This is another tune from the Joshua Jackson manuscripts which sounds very familiar but doesn’t seem to be here - or at least not with this name, key signature or initial string of notes. This is JMS 118.
Somehow I feel that it should have a C1 part - anyone any suggestions?
Lady’s Plaything - C part?
I’ve always thought that this tune belonged to a small group of dance tunes with extended B-parts (12 bars long) whose last 4 bars sound like an afterthought. I don’t know if that is why you feel that something is missing. This is reflected in the dance that accompanies another example of this type of tune: ‘Sir You Are A Comical Fellow’. The last 4 bars of Comical Fellow accompany the dance instructions: "clap 4 times and turn on the spot" and have a real bolted-on feeling to them.
Another great tune of this type, also in Jackson, is ‘Sukey’s Delight’.
… its vintage probaly suggests that it’s best left "as is".
However, I have to admit that I’d overlooked Suckeys Delight (mostly ‘cos you can’t play thefinal chords, as published, on a whistle :-) ) which is surely in the same genre. The JJ dance instructions for it, though, don’t say what to do for the last 4 bars - did they just stand there?
Irrespective, it doesn’t seem to be on here anywhere so I’ll do the transcription and add it when I’ve time.
Andy I suggest you stop ripping off the people who sell this book and find some tunes that aren’t in it to post on this site.
I remember paying around £15 for the Joshua Jackson book and so should everyone else. Cheers!
I don’t have this one so haven’t checked, but I have to agree, if all you are doing is ABC-ing from the work in print.
It would be a reasonable contribution if you had your own way with it first before offering it here, something you or friends had been playing for awhile and having fun with, spruced up in your own style, or that of your local session’s. You could then refer to this book as your original source for it or as an alternate setting.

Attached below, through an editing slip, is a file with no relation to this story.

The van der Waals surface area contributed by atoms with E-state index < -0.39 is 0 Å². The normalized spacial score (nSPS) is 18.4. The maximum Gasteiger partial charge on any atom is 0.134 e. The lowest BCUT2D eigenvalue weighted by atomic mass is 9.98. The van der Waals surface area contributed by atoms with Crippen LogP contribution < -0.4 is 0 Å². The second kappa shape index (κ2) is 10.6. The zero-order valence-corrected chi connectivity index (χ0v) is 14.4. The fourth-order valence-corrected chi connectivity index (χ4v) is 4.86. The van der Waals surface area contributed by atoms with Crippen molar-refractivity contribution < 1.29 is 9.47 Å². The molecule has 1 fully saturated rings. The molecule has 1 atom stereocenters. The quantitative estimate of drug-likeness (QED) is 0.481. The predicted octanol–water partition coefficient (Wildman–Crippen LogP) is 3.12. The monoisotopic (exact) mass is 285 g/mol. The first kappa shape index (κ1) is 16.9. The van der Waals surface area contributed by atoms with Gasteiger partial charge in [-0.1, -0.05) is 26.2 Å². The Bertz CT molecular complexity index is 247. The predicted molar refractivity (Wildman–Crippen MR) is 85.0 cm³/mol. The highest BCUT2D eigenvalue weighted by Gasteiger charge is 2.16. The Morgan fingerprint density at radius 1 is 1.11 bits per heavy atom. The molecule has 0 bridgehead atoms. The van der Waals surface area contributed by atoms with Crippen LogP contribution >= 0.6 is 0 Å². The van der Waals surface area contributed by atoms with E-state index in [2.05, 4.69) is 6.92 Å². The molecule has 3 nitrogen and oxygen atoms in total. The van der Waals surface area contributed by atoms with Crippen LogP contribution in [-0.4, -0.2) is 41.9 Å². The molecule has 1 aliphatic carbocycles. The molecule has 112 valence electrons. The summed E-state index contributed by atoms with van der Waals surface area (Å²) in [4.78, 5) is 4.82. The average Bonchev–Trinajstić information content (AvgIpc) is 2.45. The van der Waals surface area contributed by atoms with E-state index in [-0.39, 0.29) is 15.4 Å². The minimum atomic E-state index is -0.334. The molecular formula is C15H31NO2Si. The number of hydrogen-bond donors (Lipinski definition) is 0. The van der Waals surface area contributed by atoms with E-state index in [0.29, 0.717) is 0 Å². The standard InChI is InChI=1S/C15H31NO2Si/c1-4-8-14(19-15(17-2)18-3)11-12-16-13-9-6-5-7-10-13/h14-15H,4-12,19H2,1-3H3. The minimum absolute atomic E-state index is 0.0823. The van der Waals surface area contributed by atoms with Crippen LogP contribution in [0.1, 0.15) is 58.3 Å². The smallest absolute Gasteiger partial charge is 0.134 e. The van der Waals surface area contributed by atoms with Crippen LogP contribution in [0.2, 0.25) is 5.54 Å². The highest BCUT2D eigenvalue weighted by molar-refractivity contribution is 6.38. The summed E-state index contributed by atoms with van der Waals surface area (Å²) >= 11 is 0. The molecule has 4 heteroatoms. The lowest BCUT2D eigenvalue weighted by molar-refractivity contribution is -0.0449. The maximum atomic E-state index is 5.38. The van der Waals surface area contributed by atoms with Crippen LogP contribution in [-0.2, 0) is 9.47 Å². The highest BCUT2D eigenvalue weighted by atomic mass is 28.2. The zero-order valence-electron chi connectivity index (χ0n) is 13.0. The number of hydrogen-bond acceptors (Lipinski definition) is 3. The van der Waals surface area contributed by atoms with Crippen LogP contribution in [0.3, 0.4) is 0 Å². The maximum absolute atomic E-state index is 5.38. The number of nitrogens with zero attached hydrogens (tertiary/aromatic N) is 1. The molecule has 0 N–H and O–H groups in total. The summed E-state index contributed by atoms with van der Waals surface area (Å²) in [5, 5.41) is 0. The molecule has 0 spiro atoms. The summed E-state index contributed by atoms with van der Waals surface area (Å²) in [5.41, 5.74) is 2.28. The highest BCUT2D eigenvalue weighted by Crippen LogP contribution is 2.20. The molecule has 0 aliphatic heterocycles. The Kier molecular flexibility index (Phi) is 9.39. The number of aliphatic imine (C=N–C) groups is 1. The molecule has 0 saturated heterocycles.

I know it is a compilation from a historical document, but it would be much preferred if you breathed life into it before adding it here, instead of just converting it to ABCs and adding one tune after the other from the available collection…nice tunes or not…
Copying printed sources ~
The Lady’s Plaything
I used to play this with a folk group in Edinburgh in the 1990s - great tune, and I think we got our version from Matt Seattle’s wonderful Border Pipes selection, which had it n the key of A. It’s in Aird’s first selection (1782) in G, and I have also come across the same tune under the title "General Howe’s March" - I can’t remember where that was, but I’ll look through my notebooks later and let you know.
The version I play is slightly different to andy9876’s:
T:Lady’s Plaything, The
T:General Howe’s March
S:West Edinburgh Folk Group and Matt Seattle
e/d/ | c2c cde | B2B B2e | A2A ABc | c3 B2f |
eae cec | AcA e2d | cdc BcB | A2A A2 :|
z | ece ece | f2f f2d | dBd dBd | e2e e2d |
cAc cAc | d2d dcB | cde edc | c3 B2f |
eae cec | AcA e2d | cdc BcB | A2A A2 :|
‘slightly different’ is good! ;-)
It’s not you andy9876, no way, it is the ‘act’ and ‘repetition’…nice tunes though they are… ;-)
.. I was about to call time on my using this book as a source anyway. Hopefully, the short selection that I’ve transcribed, together with their provenance, will alert others to this rich seam. It contains well over 150 more tunes, many of which don’t appear to be here "in the sesh" at all, or are early variants of others that do. (It was never my intention to "rip off" this work, and I’m rather hoping this sounds more like an advert for it :-) )
"Tunes, Songs and Dances from the 1798 Manuscript of Joshua Jackson, North Yorkshire cornmiller and musician". Presented by Bowen and Shephed, published by Yorkshire Dales Workshops - ISBN 1 897925 17 4)
I’ve transcribed the tunes "as written" because of their history. I’m slowly learning them and sharing them in my local sessions, adding my own tweaks and ornamentation on the way and picking up on those my co-conspirators inject. I’ll maybe add these takes back in as comments if and when they settle into a repeatable form.
Jir or set dance
Rather than four bars tacked onto a jig, is this instead a longer quirkier set dance form like "St. Patrick’s Day"? At fourteen bars it’s not a jig, but certainly holds together better than "tacked on " would describe. Does anyone know how these oddly lengthed tunes developed?
From experience playing for dancing I would hazzard a guess that tunes like this were put together for specific dances. The majority of standard Irish, and for that matter English & Sottish tunes fit into the 16, 32, 48 bar mould (obviously there are exceptions) and in many respects most dances do the same.
Where a tag-on 4 or 8 bar phrase appears there is often a dance on phrase which in some cases offers a dance couple the chance to swing-on and find another couple (e.g. Waltz Country Dance is a 32 bar dance with an 8 bar tag-on to do just that).
Sometimes the ‘Chicken and egg situation’ comes to mind. Either way I strongly feel that ‘dance’ is central to their creation.
~ ‘dance’ is central to their creation
Nice one Andy, respect… ;-)
& hetty, I’m in agreement… I could swear I’ve even seen a dance somewhere in my digging through mouldy old tomes that had a name like this appended to it… Actually, while my hard disk fried I think I saved some remnant of a database. I’ll have to check that in the morning…
This is also found in Thompson’s Compleat Collection of Country Dances c.1770